Defeat Defeatism by Preaching Good News
- Sunday, June 20, 2010
I think it was Jack Welch (or was it Jesus?) who said, "The main task of leadership is telling good stories."
A declining system in atrophy (such as my own, United Methodism) tends to squelch those good stories, even though the church is the body of the One who came into Galilee preaching nothing but gospel -- good news.
In one of the congregations in which I served, I was afflicted by a church treasurer with a negative attitude (most clergy know that "negative treasurer" is a tautology). A new idea? Some creative proposal for innovative ministry? That treasurer could kill it before it made it to the maternity ward by saying, "We tried that 10 years ago. Didn't work." Or, "There's no money. Drop it."
In despair, I sought the counsel of an older pastor. He said, "Son, there is no way to defeat defeatism except with good news. Bad news only strengthens the stranglehold of the defeatists. You pray to God to give you some true good news, some gospel, and when you get it, ride it for everything it's worth."
When I arrived as the new bishop in Alabama, one of the first things that I asked to see was Clearbranch, one of our new megachurches. Almost without fail, someone responded with something like, "I'll tell you what they are doing. Tommy has built a personality cult out there." (I believed this until I met Tommy -- he doesn't have that great a personality). Or, "That's not really a Methodist church. It's a Baptist church with a Methodist sign out front." Or, "The people there are just there for the show on Sunday morning." What you thought was good news is, seen through wiser eyes, actually bad news.
I imagine Jesus appearing on the scene preaching, "The kingdom of heaven is here! God sent the Son into the world not to condemn the world but in order to save it! Rejoice! Your names are written in heaven!" Then the litany of response: "It won't work." Amen. "Even the Southern Baptists are in decline. Who are we kidding?" Amen. "So? It's about nothing but numbers?" Amen. "You're too critical of what we're doing." Amen.
Someone noted that our conference webpage was depressing. It was full of hurricanes, tornados, malaria, burned churches, deaths and mayhem -- God behaving badly. There was no good news. Was Jesus keeping his promises at any location in Alabama? Had the Holy Spirit shown up anywhere?
We begged people to step up and give money for the latest disaster. But we never said, "Wow. You have given a million dollars for Katrina relief." We told them to sign up for a workshop on young adult ministry. But we never told them, "By the way, Sue was crazy enough to try what she learned and -- wonder of wonders, it worked! In one month she doubled her young adult attendance."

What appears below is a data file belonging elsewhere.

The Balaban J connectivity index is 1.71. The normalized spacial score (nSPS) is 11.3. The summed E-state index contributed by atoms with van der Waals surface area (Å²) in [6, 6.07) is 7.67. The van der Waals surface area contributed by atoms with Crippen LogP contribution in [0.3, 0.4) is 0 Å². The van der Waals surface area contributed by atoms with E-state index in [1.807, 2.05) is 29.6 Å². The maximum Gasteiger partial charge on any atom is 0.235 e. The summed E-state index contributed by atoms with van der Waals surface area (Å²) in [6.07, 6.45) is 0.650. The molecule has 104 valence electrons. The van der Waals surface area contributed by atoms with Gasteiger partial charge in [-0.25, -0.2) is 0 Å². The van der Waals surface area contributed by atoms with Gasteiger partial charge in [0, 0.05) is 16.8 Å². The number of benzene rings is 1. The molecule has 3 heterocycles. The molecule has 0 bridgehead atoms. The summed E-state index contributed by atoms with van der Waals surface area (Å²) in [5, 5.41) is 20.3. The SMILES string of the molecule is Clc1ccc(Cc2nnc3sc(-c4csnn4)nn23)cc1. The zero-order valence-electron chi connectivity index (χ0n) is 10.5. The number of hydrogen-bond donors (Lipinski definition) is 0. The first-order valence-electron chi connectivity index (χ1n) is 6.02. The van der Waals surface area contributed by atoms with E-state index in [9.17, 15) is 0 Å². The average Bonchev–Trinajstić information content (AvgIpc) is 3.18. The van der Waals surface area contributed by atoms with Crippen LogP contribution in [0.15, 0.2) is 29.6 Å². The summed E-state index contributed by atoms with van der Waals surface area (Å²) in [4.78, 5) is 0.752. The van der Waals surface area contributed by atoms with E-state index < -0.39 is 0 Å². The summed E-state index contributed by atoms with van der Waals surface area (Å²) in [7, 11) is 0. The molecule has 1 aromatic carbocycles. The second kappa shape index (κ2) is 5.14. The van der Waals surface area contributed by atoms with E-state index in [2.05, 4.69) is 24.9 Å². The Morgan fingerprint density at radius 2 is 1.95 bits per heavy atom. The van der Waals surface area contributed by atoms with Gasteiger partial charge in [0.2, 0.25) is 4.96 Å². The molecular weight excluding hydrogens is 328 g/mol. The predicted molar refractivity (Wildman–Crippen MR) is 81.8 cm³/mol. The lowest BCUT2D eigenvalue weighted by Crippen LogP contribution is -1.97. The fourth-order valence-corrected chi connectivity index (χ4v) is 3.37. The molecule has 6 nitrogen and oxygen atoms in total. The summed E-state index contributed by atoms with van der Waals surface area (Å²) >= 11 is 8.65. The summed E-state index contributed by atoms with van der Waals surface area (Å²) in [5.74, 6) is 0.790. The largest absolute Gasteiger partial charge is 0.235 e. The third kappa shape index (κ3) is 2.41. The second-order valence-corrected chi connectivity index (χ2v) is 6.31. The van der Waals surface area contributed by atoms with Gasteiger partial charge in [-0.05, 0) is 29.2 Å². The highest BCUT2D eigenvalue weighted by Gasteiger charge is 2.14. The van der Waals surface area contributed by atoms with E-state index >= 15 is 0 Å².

Years ago I heard church consultant Lyle Schaller say that my church "rewards its failures and punishes its successes." It's true. A failing system is always easier to manage than one that's moving too fast for a bishop to control it. At any district meeting, I'd guess that four-fifths of those present are failing. But in a leadership vacuum, the wrong people are usually those who step up and take charge. We've got to discipline ourselves to stop those who are failing from controlling the conversation and policing the good news. We've got to notice, name and nurture those whom God uses to produce good fruit.
The good news is that there is something about Jesus that enables the good news to win over the bad news. Jesus Christ and his kingdom will not be defeated by our propensity to die. The stone is being rolled away from the tomb! In my own ministry, time and again, when I forsake my vocation and settle into death, a living God has messed with my accommodation and raised me up.
The best part of being a bishop is being able to see the faithfulness of God in some out-of-the-way places in Alabama. Every week, God opens my eyes and shows me something so undeniably good and faithful that I am forced to say, "Well, I guess Easter is true." The truth about God is good.
This year I prohibited our conference statistician from reporting the number of deaths to the annual conference session. Why? Because every year for the past 20 years we've made 4,000 new disciples and had 8,000 deaths. Each year, then, we received the invigorating report that we lost another 4,000 members. Since when did it become noteworthy that Methodists die?
This year she reported instead the other good and true news: that our churches tripled the number of small groups meeting each week, increased their average attendance by a couple of percentage points, and showed a rather dramatic increase in the number of baptisms.
I'm going to ride that good news for everything it's worth. I'm going to put it on bumper stickers, try to get Oprah to mention it on her show, do it up in needlepoint and frame it, and work it into all my sermons.
At a recent district meeting the superintendent asked six lay leaders to stand up and talk about something good that God is doing at their churches. This was powerful and empowering.
On the way out to the parking lot a pastor said to me, "That was the best meeting we've had in a long time -- and also very disturbing to all of my alibis and excuses!"
Will Willimon is bishop of North Alabama Conference of the United Methodist Church.
This article originally appeared on Faith & Leadership. Used with permission.
Publication date: June 21, 2010
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